Traditional music festivals display the soul of a nation
An encounter with the sounds that move a nation is one of the absolute joys of travel. From unexpectedly stumbling upon locals singing and dancing in a leafy park to attending a highly anticipated concert by a well-known artist, music is one of the few languages we all speak. Here are just a few of Europe’s traditional styles of music.
Bosnia and Herzegovina
Sevda or Sevdalinka is a genre of music likened to a Bosnian version of the blues. The genre’s name derives from an Arabic word to describe a melancholy state of mind, and its lyrics speak of forbidden love, love affairs gone wrong and other forms of suffering. Originally accompanied by a gentle, lute-like instrument known as the saz, its role was gradually taken over by the more boisterous accordion. Following decades of decline, young artists are now breathing new life into the genre.
The Sevdah Art House is a museum dedicated to sevdalinka and the artists who have performed it. In a renovated storehouse in Velike Daire, one can see items that once belonged to the great masters and the instruments they played, along with old concert posters, archived recordings and costumes the artists wore while performing. Online: tinyurl.com/ne4ajxk6
The Klapa singing tradition traces its origins to southern Dalmatia. Multi-part, a cappella songs led by a tenor voice sing of life, love and an attachment to one’s natural environment and native soil. Skilled amateurs inherit the tradition from seasoned performers, resulting in many groups in which members are of vastly different ages. Once a tradition for males only, a handful of all-female groups now perform as well. Famous Croatian pop stars will often collaborate with klapa groups to add an element of tradition to their songs.
Since 1967, a festival of Dalmatian klapa groups has taken place annually in the resort town of Omiš. Held over four weeks in June and July, it attracts a cappella choirs from around the world.
The Canzone Napolitano is a generic term for a traditional form of music sung in the language of Naples. It is most often sung by a male soloist, although females perform it as well. Many songs reflect nostalgia for the Naples of old. Well known songs of the genre include O sole mio and Funiculì, Funiculà, a song composed in 1880 to commemorate the opening of the first funicular railway on Mount Vesuvius.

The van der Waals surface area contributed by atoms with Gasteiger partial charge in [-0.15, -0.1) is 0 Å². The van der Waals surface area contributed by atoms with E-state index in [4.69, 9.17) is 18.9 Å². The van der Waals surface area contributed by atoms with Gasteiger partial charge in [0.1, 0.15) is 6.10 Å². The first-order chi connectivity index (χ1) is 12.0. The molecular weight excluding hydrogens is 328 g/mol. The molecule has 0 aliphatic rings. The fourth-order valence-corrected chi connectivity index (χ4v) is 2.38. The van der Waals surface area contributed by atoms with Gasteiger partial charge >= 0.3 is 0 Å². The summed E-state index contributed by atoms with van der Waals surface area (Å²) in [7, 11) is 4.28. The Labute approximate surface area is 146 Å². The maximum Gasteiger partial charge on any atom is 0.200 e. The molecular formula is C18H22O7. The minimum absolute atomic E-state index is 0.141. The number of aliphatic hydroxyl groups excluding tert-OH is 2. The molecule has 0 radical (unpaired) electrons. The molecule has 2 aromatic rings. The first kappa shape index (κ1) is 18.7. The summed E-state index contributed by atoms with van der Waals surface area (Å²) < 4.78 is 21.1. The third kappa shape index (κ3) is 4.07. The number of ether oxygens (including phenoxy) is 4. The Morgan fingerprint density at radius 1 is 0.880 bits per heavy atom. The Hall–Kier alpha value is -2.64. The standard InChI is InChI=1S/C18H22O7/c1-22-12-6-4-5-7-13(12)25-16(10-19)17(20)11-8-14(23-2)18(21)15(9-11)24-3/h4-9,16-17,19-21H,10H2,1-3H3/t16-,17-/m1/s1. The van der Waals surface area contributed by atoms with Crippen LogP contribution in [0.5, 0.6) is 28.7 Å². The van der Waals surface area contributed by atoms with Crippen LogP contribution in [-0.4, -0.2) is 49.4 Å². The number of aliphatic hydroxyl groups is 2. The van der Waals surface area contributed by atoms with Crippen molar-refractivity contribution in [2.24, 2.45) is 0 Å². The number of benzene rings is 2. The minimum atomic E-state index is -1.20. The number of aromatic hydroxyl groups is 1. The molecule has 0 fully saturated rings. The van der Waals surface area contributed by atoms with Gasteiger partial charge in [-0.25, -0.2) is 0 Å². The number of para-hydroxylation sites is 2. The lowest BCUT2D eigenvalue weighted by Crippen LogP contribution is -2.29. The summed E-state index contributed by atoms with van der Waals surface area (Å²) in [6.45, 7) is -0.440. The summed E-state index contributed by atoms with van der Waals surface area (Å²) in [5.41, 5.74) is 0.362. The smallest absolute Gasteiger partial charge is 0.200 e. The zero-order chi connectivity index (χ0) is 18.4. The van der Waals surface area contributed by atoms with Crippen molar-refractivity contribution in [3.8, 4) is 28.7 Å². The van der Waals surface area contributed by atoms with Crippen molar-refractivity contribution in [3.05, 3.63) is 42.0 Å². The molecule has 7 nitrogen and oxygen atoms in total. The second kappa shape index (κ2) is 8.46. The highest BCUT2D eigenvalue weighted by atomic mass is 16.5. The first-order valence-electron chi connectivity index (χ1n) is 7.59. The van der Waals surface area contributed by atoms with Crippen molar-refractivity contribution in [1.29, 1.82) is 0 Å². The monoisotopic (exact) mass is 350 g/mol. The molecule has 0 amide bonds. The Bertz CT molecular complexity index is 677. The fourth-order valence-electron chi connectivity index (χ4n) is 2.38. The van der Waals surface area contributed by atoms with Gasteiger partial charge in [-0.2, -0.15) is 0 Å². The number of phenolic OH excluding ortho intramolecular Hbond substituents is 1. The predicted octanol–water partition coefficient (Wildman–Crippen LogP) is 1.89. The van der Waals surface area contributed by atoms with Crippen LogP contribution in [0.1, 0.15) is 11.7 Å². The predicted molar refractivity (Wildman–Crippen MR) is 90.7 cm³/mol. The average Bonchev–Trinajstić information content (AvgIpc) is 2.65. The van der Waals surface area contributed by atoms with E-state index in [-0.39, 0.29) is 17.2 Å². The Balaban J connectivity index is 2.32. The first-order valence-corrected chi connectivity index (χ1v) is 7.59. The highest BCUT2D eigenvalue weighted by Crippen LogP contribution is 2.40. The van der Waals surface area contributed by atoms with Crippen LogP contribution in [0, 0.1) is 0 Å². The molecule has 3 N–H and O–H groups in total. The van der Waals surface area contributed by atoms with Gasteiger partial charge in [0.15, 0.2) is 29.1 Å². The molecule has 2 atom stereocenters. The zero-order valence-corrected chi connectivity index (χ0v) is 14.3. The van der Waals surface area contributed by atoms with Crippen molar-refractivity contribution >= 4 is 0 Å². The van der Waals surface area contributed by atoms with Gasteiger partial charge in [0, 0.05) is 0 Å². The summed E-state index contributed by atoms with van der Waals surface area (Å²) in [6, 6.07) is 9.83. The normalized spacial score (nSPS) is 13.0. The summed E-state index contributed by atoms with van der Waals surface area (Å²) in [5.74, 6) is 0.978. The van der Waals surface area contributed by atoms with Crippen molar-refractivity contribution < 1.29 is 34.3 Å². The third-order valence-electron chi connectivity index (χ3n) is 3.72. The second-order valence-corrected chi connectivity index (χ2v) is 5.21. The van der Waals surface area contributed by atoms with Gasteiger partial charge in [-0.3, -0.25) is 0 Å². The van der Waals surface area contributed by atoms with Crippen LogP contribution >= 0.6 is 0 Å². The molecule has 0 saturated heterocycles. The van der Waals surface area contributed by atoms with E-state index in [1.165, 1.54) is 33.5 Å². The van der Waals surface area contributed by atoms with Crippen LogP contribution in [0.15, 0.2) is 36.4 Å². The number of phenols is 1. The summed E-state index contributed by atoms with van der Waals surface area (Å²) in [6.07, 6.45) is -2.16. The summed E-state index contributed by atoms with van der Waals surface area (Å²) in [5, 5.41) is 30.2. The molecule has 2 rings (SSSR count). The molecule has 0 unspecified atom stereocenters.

The Napulitanata concert hall in the Galleria Principe di Napoli is dedicated to traditional Neapolitan folk music. Shows run an average of an hour and are offered on most days of the week. Online: napulitanata.com/en/show
The melancholy sounds of fado can trace their roots back to the 1820s and reflect a certain social context. Lisbon’s fado was the music of fallen and restless souls, from sailors to prostitutes, and reflects the emotion of the Portuguese word “saudade,” one of loss and longing for that which is not to be. Voice is accompanied by one or a pair of guitars and violas, and occasionally by a small bass.
A second fado tradition hails from the university city of Coimbra. Within this context, it is sung by those costumed in the robes, capes and leggings of academics. Exclusively male musicians perform in the streets or squares of the pretty town once darkness has fallen. In contrast to the fado of Lisbon’s working-class appeal, the fado of Coimbra belongs to a more sophisticated class of listener.
Lisbon’s fado is associated with its bars and restaurants, meaning it is not necessary to time a visit to coincide with a festival in order to catch a memorable performance. The Tasco do Chico in Bairro Alto is a popular venue; other neighborhoods where one can go to hear fado include Alfama and Mouraria.
The musical traditions of Spain are a rich tapestry sewn from the roots of its diverse regions. The ancient Guanche culture shows itself in the music of the Canary Islands, while the bagpipes in the Galician tradition speak of Celtic ties.
Flamenco, Spain’s best known musical style, is much more recent, tracing back to the early 19th century. This passionate form of music and dance is attributed to Andalucía’s persecuted gypsy culture and influenced by Moorish and Jewish musical tradition. Its oldest and most profound form, the cante jondo, is characterized by profound emotion and deals with themes such as death, despair or religious insecurity.
Cities that celebrate flamenco with vibrant festivals include Jerez de la Frontera, Madrid and Murcia. The Bienal de Flamenco in Seville is a spectacular music festival that takes place every second year in September. It is next scheduled to take place in 2022, although exact dates have yet to be determined.